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The contextual effects of neighbourhood access to supermarkets and convenience stores on individual fruit and vegetable consumption


Background: It is often suggested that neighbourhood access to food retailers affects the dietary patterns of local residents, but this hypothesis has not been adequately researched. We examine the association between neighbourhood accessibility to supermarkets and convenience stores and individuals’ consumption of fruit and vegetables in New Zealand.

Methods: Using geographical information systems, travel times from the population-weighted centroid of each neighbourhood to the closest supermarket and convenience store were calculated for 38 350 neighbourhoods. These neighbourhood measures of accessibility were appended to the 2002–3 New Zealand Health Survey of 12 529 adults.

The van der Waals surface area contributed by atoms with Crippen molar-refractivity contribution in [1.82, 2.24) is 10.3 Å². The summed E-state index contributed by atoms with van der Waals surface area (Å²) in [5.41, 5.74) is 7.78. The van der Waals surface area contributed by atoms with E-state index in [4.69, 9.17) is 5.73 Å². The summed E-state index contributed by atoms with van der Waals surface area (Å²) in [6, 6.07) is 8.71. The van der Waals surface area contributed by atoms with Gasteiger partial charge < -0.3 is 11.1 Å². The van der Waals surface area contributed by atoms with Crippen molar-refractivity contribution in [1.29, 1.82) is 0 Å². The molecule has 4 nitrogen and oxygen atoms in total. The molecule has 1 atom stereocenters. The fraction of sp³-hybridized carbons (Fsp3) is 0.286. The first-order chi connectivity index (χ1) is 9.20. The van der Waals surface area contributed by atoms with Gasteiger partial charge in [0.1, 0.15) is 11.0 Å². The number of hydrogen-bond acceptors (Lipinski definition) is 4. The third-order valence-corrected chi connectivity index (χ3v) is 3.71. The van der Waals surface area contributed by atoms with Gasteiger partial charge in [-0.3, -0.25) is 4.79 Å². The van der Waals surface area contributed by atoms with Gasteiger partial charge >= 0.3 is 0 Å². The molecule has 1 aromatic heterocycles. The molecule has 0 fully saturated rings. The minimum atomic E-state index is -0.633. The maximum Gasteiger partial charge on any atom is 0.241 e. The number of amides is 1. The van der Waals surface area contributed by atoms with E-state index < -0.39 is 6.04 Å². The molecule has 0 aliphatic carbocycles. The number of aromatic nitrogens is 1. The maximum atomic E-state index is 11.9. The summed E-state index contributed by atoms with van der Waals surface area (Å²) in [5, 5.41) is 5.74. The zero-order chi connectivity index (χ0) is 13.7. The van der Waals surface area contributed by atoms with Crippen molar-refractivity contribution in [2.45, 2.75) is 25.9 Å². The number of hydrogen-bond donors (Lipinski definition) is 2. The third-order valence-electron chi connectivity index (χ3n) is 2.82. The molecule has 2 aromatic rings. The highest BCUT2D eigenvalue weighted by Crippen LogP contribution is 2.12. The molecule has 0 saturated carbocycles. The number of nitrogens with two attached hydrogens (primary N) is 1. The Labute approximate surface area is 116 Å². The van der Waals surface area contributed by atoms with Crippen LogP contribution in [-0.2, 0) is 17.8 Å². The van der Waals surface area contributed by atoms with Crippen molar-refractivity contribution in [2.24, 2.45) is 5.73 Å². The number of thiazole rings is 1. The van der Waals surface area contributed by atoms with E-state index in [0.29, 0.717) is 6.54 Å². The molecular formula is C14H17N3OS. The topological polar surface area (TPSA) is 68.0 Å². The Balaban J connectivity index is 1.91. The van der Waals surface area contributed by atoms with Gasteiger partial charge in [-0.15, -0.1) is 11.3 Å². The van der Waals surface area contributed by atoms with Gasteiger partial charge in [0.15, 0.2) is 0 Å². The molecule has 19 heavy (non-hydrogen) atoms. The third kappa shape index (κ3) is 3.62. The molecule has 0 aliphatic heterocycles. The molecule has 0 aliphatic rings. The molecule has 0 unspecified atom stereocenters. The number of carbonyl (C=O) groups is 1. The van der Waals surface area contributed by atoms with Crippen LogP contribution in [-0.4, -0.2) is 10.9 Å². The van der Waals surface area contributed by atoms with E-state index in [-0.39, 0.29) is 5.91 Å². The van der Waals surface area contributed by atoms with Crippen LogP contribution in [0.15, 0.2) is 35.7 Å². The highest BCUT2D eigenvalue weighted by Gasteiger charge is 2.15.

Results: The consumption of the recommended daily intake of fruit was not associated with living in a neighbourhood with better access to supermarkets or convenience stores. Similarly, access to supermarkets was not related to vegetable intake. However, individuals in the quartile of neighbourhoods with the best access to convenience stores had 25% (OR 0.75, 95% CI 0.60% to 0.93%) lower odds of eating the recommended vegetable intake compared to individuals in the base category (worst access).

Conclusion: This study found little evidence that poor locational access to food retail provision is associated with lower fruit and vegetable consumption. However, before rejecting the commonsense notion that neighbourhood access to fruit and vegetables affects personal consumption, research that measures fruit and vegetable access more precisely and directly is required.

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